Less than a second later, it had connected with my forehead. I saw stars (not sure about the constellation though!) and heard a honking from a car on the nearby road. Somebody had actually witnessed the whole thing…..and was laughing.

A minute or so later, I was upstairs lying back on my Grandmother’s rocking chair, sweating and closing my eyes trying to breathe through the pain. An aunt was beside me trying to determine the extent of my injury but only finding a steadily growing bump above my left eye brow.

My uncle had other ideas.

I heard him ask, ” Bandi, is this The Coconut?”

I opened my eyes through the pain.

I saw the smiling face of my uncle.

He was asking me to identify a fruit.

Apparently he had gone downstairs to the lawn, picked up the offending coconut and carried it upstairs. It was a scene straight from the movies with me being interrogated by a cop. The cop who happened to look eerily like my Uncle seemed to be asking me The Question ….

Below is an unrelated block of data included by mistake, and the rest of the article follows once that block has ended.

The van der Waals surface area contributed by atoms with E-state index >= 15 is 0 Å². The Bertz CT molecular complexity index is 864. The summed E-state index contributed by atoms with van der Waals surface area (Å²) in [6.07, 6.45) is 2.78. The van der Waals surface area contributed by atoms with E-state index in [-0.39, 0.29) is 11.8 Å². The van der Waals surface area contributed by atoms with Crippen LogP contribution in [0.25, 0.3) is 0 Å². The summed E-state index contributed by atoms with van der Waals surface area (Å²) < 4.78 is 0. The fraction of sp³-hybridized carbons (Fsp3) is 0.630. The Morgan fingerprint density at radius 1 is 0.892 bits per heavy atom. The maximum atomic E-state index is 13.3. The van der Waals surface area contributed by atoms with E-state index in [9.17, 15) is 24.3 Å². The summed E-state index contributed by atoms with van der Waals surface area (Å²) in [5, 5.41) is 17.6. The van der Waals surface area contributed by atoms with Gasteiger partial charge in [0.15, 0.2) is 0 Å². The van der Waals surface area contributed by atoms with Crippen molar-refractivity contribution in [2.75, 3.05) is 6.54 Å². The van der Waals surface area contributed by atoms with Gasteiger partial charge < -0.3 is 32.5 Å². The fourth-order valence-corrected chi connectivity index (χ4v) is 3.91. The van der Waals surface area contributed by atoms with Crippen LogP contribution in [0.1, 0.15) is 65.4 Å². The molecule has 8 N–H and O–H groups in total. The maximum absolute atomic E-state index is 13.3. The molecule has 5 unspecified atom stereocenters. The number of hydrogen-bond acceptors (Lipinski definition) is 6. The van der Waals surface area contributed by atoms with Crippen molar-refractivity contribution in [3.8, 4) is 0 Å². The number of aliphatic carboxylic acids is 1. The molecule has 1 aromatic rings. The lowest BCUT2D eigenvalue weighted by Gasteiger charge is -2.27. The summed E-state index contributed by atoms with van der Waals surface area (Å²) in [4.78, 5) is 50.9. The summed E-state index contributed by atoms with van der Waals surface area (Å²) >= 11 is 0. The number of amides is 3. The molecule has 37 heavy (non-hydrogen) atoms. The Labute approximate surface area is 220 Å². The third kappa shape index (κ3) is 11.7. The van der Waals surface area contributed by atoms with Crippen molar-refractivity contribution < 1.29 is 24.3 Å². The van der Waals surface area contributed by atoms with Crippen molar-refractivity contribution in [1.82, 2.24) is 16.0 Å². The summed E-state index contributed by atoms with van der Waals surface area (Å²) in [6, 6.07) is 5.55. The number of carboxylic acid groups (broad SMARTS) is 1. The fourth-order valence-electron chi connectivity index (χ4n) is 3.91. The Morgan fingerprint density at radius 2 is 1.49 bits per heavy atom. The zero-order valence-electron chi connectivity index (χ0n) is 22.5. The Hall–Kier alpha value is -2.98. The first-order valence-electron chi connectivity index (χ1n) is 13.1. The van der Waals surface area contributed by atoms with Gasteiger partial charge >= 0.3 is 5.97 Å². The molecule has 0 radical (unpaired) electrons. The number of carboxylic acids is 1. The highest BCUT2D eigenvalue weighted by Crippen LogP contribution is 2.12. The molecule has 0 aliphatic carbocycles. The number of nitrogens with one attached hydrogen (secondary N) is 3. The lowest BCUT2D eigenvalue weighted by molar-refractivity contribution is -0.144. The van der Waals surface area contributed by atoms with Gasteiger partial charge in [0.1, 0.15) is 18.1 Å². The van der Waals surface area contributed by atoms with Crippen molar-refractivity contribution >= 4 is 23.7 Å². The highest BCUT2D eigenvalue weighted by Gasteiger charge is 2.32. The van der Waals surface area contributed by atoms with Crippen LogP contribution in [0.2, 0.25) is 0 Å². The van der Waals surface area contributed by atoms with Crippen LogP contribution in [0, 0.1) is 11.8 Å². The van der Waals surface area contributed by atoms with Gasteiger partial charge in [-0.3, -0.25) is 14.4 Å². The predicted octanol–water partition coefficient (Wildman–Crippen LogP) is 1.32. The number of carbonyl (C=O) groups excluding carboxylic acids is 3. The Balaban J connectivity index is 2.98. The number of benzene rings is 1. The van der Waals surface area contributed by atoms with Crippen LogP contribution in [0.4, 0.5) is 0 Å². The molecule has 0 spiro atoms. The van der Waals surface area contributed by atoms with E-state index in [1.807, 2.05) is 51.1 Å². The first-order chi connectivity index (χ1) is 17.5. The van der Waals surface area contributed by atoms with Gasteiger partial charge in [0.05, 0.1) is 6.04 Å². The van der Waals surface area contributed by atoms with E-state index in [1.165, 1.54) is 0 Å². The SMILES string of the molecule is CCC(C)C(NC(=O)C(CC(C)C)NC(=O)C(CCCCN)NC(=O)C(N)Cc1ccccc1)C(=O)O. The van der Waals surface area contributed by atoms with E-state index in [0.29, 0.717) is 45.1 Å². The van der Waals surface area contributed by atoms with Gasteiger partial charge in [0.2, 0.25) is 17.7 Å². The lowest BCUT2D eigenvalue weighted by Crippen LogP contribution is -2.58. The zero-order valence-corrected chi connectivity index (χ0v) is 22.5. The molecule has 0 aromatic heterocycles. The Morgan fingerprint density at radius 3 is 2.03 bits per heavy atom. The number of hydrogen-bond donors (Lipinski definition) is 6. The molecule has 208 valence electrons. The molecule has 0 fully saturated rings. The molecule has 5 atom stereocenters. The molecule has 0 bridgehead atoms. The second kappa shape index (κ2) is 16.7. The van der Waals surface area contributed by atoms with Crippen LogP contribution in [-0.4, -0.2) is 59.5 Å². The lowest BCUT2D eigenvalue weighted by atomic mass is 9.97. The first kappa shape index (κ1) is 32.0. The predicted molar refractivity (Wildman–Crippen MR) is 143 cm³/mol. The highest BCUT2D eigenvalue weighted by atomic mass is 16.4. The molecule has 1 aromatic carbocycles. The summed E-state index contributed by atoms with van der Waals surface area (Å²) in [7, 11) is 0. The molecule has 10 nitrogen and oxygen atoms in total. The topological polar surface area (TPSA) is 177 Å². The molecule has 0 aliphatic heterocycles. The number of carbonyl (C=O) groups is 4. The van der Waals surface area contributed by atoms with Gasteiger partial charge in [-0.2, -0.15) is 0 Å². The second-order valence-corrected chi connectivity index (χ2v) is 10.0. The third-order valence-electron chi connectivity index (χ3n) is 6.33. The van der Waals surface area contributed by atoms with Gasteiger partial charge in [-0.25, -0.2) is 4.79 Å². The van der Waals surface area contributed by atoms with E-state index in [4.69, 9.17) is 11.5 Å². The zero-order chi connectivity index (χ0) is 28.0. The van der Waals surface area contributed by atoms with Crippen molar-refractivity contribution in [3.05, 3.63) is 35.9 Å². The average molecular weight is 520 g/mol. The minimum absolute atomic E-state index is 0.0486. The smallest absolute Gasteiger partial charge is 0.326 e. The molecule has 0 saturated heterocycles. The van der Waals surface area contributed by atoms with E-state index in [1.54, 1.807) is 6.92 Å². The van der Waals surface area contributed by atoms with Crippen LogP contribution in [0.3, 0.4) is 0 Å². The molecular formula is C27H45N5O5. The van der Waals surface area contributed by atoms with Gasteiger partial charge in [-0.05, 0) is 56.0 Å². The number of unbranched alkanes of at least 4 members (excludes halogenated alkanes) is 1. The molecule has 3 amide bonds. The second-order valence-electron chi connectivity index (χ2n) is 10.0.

“Is this coconut the weapon involved in the incident?!”

That week, I wore the scar of the incident with pride. When kids at school asked what had happened, I simply answered,

“I fell down. I got stitches”

The look on their admiring faces would buy me a few moments of being identified as a tough guy/hero. I was only truthful to a boy about the real incident, while waiting for my mom to pick me up from school.

His response?

“A coconut fell on your head? …..Really?! …A coconut…a coconut fell on your head?!….HAAAAAA HA HA HA!”

I learned to keep my mouth shut from that moment.

I also learned the following:

  • Move away from the trajectory of a falling coconut.
  • Do understand that it is not a growing green orb. It is a coconut. Get that straight.
  • It hurts when it connects with your forehead.
  • Do not overanalyse the green orb. Move away! Prioritise the moving away! Analytics can come in later! Self preservation first!
  • Be truthful about what happened to you…. otherwise, keep your silence!

Years later, I also found out that a lot of those realisations and lessons do apply at the work place. Go figure!

But that’s Life 🙂